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RESISTANCE TO CHANGE

Despite the potential positive outcomes, change is nearly always resisted. A


degree of resistance is normal since change is:
Disruptive, and
Stressful
Kotter and Schlesinger identified four key reasons why change is resisted:
Parochial self interest
Individuals are concerned with the implications for themselves
Misunderstanding
Communications problems
Inadequate information
Low tolerance of change
Sense of insecurity
Different assessment of the situation
Disagreement over the need for change
Disagreement over the advantages and disadvantages
Management trying to implement change will often come across other people in
the business responding with phrases such as:
My needs are already being met
We dont need to do this
This sounds like bad news
The risks outweigh the benefits
What does this mean for me?
Of course a degree of scepticism can be healthy especially where there are
weaknesses in the proposed changes. However resistance will also impede the
achievement of business objectives.

Some common reasons why change is resisted include:


Parochial self interest Individuals are concerned with the implications for
themselves; their view is often biased by their
perception of a particular situation
Habit Habit provides both comfort and security
Habits are often well-established and difficult to
change
Misunderstanding Communications problems
Inadequate information
Low tolerance of
change
Sense of insecurity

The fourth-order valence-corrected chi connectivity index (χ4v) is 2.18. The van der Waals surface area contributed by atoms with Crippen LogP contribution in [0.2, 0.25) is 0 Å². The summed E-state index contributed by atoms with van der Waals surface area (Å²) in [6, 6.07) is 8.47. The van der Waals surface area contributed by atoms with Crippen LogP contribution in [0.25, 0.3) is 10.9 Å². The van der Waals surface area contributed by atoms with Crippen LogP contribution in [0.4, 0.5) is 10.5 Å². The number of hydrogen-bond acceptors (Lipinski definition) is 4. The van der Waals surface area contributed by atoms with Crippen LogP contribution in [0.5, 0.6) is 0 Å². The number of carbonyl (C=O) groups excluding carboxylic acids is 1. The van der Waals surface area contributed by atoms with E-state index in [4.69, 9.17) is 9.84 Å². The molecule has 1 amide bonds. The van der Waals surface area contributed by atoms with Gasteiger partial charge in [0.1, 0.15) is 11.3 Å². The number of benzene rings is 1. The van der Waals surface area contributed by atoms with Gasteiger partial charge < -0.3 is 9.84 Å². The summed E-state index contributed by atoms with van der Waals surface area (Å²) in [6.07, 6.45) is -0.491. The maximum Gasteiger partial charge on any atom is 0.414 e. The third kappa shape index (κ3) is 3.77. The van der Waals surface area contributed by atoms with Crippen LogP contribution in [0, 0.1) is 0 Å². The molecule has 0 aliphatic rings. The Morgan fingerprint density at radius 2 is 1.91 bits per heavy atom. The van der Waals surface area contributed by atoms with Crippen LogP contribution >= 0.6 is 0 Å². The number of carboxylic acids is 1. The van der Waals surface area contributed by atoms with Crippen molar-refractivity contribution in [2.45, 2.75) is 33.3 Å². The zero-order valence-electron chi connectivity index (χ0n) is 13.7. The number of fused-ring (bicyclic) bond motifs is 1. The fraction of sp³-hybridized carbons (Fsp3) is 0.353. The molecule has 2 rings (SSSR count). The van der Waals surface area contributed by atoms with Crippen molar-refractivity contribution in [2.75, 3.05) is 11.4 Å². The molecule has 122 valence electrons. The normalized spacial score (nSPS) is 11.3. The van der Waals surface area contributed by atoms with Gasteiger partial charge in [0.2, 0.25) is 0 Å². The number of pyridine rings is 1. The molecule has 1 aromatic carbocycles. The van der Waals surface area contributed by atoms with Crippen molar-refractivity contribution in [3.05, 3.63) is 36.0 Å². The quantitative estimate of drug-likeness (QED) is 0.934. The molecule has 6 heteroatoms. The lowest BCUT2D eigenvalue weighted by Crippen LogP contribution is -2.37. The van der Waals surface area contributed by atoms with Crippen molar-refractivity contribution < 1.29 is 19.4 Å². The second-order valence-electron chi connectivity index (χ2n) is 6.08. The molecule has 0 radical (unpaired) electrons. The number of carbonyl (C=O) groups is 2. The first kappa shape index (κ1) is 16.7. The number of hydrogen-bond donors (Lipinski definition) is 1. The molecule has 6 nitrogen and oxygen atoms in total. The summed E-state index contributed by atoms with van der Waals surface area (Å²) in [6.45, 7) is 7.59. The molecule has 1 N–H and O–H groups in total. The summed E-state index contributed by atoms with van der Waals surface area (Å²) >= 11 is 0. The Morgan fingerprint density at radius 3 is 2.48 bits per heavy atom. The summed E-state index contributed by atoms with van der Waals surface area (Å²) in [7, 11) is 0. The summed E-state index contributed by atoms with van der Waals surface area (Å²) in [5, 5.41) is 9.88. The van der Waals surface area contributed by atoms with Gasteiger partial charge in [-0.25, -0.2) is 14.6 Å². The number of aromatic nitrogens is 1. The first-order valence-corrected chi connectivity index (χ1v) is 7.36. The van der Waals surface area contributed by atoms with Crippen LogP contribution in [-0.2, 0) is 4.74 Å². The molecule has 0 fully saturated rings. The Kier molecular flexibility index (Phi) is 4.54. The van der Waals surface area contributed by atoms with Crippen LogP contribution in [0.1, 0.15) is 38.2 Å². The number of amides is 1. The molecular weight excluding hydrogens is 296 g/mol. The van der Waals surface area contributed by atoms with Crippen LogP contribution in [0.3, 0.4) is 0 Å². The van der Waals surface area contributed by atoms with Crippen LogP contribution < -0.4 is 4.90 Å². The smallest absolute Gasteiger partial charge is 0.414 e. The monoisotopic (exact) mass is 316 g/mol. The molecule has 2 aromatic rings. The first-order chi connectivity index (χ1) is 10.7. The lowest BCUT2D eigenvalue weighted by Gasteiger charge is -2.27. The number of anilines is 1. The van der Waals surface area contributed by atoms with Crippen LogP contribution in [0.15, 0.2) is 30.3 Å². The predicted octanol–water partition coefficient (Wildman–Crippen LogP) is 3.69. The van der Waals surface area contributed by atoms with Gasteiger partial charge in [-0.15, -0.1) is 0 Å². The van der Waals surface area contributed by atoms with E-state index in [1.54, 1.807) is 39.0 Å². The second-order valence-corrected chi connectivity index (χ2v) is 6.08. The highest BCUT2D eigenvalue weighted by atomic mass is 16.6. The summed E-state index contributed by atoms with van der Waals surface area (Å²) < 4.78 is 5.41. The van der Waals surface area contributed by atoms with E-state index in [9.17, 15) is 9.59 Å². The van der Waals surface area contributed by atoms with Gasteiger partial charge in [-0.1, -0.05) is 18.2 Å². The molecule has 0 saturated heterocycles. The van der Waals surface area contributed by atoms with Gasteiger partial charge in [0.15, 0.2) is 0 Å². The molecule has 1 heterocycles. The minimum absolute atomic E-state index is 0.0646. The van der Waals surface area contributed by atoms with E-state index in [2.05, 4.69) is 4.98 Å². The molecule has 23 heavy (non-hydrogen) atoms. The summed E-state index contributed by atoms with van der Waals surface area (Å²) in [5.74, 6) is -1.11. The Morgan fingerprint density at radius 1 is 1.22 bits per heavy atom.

Different assessment
of the situation
Disagreement over the need for change
Disagreement over the advantages and disadvantages
Economic implications Employees are likely to resist change which is
perceived as affecting their pay or other rewards
Established patterns of working and reward create a
vested interest in maintaining the status quo
Fear of the unknown Proposed changes which confront people tend to
generate fear and anxiety
Introducing new technology or working practices
creates uncertainty
there are also several organisational barriers to change, including:
Structural inertia
Existing power structures
Resistance from work groups
Failure of previous change initiatives
Change is also resisted because of the poor way in which change is
managed! For example, a failure by management responsible for the change to:
Explain the need for change
Provide information
Consult, negotiate and offer support and training
Involve people in the process
Build trust and sense of security
Build employee relations
As a result of change resistance and poorly managed change projects, many of
them ultimately fail to achieve their objectives. Amongst the reasons
commonly associated with failed change programmes are:
Employees do not understand the purpose or even the need for change
Lack of planning and preparation
Poor communication
Employees lack the necessary skills and/ or there is insufficient training
and development offered
Lack of necessary resources
Inadequate/inappropriate rewards